So, what's the deal? Why do I need to write tests?
Well, the advantages of testing your software are usually clear and aren't really debatable.
Every one will agree that when you write and run automated tests for your code, you become more confident that your code works, and when you run your tests after each change you make you can gain confidence that you didn't break anything.
The problem is, though these advantages are pretty much obvious and clear to anyone, the majority of developers do NOT write automated tests.

But, if testing is so awesome, why wouldn't everyone write tests?
Well, there are 2 kinds of anti-testing developers (that's how I'm going to refer to them from now on).
One type of anti-testers, are the kind that simply lack the education. Most programmers don't learn how to write tests as part as their formal education, and therefore when they start at their first software industry job, they usually don't write tests unless exposed to this subject as part of the company's training and mentoring. Because concepts like TDD and CI are relatively new, a lot of old-fashioned team leaders and R&D managers are not exposed to the importance of testing as well, and they don't demand this from new employees and don't include this in training them to the job.
These kind of anti-testing developers are the relatively easy kind. They did not already develop antagonism towards testing, and they may be easily persuaded by fellow pro-testing developers, teammates, managers or external preachers.
The other type of anti-testing developers, is the type that I'm targeting these blog posts towards. These are developers that are already exposed to the concepts, maybe even experimented with testing a little bit in the past, but claim to have some solid reasons why testing is a waste of time for them, and simply do not believe in it. There's usually a list of excuses they give to justify their hostility towards testing.

The list of excuses
In my experience as a pro-testing preaching developer, I've come across some various types of resistance. I've collected a list of common excuses for justifying the anti-testing approach:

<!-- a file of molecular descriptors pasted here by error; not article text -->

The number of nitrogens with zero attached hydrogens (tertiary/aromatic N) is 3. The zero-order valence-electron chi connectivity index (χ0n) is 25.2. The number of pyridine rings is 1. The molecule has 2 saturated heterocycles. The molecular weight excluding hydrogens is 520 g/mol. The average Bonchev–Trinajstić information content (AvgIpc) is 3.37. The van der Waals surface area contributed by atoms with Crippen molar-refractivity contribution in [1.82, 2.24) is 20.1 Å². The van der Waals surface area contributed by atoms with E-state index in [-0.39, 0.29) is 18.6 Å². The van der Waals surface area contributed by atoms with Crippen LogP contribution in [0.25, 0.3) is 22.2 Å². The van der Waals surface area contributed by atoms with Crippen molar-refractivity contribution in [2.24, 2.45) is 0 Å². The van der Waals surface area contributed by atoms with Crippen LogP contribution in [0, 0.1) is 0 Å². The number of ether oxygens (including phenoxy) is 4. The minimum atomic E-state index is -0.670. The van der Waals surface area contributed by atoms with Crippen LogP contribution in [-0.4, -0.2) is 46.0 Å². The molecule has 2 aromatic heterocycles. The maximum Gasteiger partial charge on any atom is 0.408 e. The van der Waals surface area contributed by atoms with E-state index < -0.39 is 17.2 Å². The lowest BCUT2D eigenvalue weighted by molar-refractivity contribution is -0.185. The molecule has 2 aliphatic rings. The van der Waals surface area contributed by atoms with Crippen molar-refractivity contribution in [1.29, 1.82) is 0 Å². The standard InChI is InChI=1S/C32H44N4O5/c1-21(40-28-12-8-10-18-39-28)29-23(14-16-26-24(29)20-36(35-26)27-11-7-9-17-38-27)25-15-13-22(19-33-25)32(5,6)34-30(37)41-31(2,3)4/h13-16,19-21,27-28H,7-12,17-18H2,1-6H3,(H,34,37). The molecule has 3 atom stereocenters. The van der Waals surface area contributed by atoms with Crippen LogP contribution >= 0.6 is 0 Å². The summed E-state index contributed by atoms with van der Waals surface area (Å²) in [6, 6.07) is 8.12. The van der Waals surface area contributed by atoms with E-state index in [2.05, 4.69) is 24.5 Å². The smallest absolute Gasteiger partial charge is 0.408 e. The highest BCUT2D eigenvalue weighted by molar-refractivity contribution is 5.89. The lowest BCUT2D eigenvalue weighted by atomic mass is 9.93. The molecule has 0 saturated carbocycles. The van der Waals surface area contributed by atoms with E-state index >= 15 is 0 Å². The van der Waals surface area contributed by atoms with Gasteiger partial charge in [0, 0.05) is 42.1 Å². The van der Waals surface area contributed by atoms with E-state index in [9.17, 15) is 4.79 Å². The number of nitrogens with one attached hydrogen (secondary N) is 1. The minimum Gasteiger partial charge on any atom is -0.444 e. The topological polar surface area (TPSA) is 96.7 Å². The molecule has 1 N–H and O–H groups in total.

In my next posts, I'll try to attend all of these excuses, and clarify why I think they are plain misconceptions.

Can you think of any more excuses? Please let me know in the comments.

Mar 26, 2011

First Post

I'm Yoni Tsafir and I'm a software developer from Israel, currently working at IBM (XIV Storage Systems).
Throughout my years as a software developer, I commonly found myself in the position where I'm aspiring to find ways of making myself and my teammates work better and more effectively, applying agile practices such as unit-testing, pair-programming, TDD, continuous integration, and so on. 
Because of my passion to the subject, insisting of everyone writing an informative commit message, not changing code without making sure there's a test for it first, and so on, in one of my teams I even earned the nickname "The Bad Cop of Code", hence the idea for a name for my blog.

Following the lead of many great minds I appreciate, I decided to start my own blog and share my thoughts.

This blog is going to talk about all these subjects I mentioned, and more. It's going to contain tips I gathered from my experience and try to make it easier for fellow "bad cops of code" like me to explain to their fellow teammates why these concepts are important.

Something else that I have a lot of passion to is music. I'm a music composer, recently composed some TV shows, DVD and musicals for children in Israel. This is something I'll try to take advantage of in order to spice up my posts and share some off-topic interesting content related to the intersection between music and software.

Hope you'll enjoy reading.

Finally, I would like to acknowledge some of the other software related blogs, as they were the main inspiration source I had for starting my own.

  • Aviv Ben-Yosef's The Code Dump. Aviv is one of the most, if not the-most talented developers I've ever met, and I even had the pleasure of working and pairing with him for a few years. His blog has some amazing posts and ideas.
  • Iftach Bar's Nash Code Bar. Contains an amazing post about hudson/jenkins. Hope to see some more posts like this in the near future!
  • Uri Lavi's Blog. Founder of the Software Craftsmanship group in Israel (SCIL).
  • Uncle Bob's Blog. Author of Clean Code. Contains excellent videos and posts.
  • GeePawHill's Situated Geekery. Some of the bests posts I've read about TDD.
  • Lior Friedman's IMistaken. Lior gave a very impressive talk in SCIL, and since then I started reading his very good blog.
  • Ran Tavory's PrettyPrint. Ran is a fellow member of SCIL, besides a great podcast (reversim) he runs, he also has a great blog.